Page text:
Segregation in Iran
The Government in Iran is denying Bah '!s access to education as part of an effort to undermine the viability of an entire community.
This must be recognised as a systematic attack on human rights through the deliberate abuse of education policy.
Bah '!s are prevented by government policy from studying or teaching in Iran's universities unless they first recant their faith. Two years ago, it seemed this policy might change. The authorities said that religious affiliation would no longer appear on the application form for the university entrance exam. About 1,000 Bahá'ís took the exam, which required applicants to answer a test on religion. Most took the test on Islam, the religion that they have most familiarity with after their own. When the results were posted, the students learnt that they had been listed as Muslims. Pleas for correction went unheeded, and the process was repeated the following year.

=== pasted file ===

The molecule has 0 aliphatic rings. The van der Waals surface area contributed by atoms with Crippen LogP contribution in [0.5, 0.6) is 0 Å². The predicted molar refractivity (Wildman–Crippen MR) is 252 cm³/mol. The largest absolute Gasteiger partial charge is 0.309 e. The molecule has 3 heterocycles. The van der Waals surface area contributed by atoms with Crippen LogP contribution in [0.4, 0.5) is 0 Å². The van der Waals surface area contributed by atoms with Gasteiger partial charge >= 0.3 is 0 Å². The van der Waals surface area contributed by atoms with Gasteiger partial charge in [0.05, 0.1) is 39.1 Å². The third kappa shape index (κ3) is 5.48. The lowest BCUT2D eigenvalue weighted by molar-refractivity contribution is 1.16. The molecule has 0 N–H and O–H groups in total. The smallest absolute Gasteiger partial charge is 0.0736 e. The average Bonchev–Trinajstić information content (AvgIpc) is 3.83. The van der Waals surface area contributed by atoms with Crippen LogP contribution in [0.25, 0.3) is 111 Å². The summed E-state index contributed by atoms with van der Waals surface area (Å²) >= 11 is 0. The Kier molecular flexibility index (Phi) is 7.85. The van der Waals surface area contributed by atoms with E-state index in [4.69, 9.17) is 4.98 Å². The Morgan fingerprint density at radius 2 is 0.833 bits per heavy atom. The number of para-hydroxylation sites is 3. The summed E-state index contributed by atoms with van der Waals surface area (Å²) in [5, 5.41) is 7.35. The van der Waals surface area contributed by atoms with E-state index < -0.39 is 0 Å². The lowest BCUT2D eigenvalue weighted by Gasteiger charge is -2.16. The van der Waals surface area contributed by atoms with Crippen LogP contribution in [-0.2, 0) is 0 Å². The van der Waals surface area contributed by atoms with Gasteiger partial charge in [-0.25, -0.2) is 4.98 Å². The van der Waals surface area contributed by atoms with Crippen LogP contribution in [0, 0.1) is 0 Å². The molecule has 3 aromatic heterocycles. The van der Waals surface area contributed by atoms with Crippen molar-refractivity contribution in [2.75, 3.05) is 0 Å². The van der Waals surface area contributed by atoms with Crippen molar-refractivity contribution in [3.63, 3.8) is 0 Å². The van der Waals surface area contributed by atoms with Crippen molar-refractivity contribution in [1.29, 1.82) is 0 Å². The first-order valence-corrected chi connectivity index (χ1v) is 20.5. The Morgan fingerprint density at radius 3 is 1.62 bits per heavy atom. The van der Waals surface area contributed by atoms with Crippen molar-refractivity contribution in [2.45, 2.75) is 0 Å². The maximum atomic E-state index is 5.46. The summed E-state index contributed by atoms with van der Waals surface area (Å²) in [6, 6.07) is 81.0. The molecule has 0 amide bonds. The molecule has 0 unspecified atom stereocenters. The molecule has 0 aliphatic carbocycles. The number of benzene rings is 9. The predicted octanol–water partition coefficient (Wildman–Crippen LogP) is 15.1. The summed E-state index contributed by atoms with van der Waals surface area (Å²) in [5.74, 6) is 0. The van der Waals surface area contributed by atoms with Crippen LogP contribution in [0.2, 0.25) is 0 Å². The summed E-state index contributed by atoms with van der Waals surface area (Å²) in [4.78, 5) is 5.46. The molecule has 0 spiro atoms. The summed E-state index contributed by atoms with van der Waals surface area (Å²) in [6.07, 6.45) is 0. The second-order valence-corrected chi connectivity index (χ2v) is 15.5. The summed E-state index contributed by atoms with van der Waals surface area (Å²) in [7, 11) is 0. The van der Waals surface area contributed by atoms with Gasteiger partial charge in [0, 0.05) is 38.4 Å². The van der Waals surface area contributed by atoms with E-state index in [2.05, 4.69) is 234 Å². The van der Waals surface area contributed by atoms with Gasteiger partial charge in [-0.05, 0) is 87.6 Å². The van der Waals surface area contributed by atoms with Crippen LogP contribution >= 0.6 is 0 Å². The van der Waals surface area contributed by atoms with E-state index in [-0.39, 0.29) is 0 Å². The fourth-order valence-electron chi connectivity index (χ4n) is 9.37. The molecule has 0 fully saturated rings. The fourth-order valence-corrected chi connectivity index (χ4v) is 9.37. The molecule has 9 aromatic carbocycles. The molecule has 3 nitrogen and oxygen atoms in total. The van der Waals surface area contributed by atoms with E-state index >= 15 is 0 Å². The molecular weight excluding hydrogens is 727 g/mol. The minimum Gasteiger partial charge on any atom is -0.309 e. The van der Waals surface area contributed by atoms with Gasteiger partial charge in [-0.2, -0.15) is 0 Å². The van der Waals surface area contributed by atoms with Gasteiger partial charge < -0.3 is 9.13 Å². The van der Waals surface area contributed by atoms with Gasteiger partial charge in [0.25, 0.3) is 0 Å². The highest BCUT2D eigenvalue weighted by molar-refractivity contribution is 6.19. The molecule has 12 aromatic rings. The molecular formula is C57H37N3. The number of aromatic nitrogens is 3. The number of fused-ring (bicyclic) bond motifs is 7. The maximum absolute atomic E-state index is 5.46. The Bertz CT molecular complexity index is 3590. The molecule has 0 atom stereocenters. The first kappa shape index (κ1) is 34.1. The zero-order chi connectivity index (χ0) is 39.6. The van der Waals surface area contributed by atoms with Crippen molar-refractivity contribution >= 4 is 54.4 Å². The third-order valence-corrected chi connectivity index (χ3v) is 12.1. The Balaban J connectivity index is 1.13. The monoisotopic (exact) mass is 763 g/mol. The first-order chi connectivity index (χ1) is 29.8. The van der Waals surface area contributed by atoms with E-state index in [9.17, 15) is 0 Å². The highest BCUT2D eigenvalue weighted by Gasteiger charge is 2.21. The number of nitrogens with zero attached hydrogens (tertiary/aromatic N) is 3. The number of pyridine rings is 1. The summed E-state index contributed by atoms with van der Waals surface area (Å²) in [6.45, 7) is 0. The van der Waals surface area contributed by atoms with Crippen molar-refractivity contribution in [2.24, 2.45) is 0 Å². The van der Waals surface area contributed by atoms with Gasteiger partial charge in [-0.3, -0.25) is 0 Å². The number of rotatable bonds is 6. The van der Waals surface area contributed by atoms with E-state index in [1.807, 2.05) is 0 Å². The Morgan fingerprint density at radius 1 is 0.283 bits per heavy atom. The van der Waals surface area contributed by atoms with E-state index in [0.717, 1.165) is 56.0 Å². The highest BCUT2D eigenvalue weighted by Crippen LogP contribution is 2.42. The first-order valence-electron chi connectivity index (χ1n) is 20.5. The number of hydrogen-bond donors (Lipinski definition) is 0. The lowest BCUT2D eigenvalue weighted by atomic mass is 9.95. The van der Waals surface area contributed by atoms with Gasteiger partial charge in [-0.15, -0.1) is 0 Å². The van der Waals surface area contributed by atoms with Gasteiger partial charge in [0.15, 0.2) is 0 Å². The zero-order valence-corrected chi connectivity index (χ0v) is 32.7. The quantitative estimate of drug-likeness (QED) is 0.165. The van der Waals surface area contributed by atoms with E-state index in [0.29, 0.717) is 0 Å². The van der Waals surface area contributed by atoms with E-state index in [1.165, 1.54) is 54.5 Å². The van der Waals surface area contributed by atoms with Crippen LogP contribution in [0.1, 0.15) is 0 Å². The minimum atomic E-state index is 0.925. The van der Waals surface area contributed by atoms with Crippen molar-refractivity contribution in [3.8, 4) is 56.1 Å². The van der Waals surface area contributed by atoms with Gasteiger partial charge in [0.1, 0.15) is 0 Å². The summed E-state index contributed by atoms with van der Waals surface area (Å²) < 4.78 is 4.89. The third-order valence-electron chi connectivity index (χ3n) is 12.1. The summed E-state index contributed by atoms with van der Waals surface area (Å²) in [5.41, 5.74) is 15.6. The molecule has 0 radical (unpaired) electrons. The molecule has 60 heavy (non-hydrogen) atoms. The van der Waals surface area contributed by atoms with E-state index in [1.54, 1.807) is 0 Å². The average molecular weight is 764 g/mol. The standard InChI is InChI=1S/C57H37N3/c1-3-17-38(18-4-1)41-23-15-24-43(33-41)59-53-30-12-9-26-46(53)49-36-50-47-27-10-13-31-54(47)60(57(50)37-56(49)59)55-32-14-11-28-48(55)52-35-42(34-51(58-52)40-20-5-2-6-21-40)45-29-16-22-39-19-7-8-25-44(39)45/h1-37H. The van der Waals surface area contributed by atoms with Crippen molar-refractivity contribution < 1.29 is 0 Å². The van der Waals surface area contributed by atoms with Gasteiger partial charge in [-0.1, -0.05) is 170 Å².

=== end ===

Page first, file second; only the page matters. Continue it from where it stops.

The Bahá'í students are now in a worse position than before because they are now listed as Muslim, a serious matter since converting from Islam to another religion can attract a death sentence.
Even more ominously, a senior UN official recently revealed that Iran's military and police had been told to monitor and identify the Bahá'ís.
Access to education is a fundamental human right. Yet it is being systematically denied to Iran's Bah '!s. If this abuse goes unchecked, it will set a terrible precedent with grave implications for the manipulation of education to serve repressive ends. Academics in France have raised their voices in solidarity with these young Bahá'í and called on Iran's Government to end cultural segregation and to allow all Iranians to enter university. We the undersigned, none of whom is Bah '!, join their appeal, and we hope that educational professionals across the UK will also.
School of Oriental and African Studies
University of Derby
University of Leicester
Imperial College London
University of Sheffield
University of Salford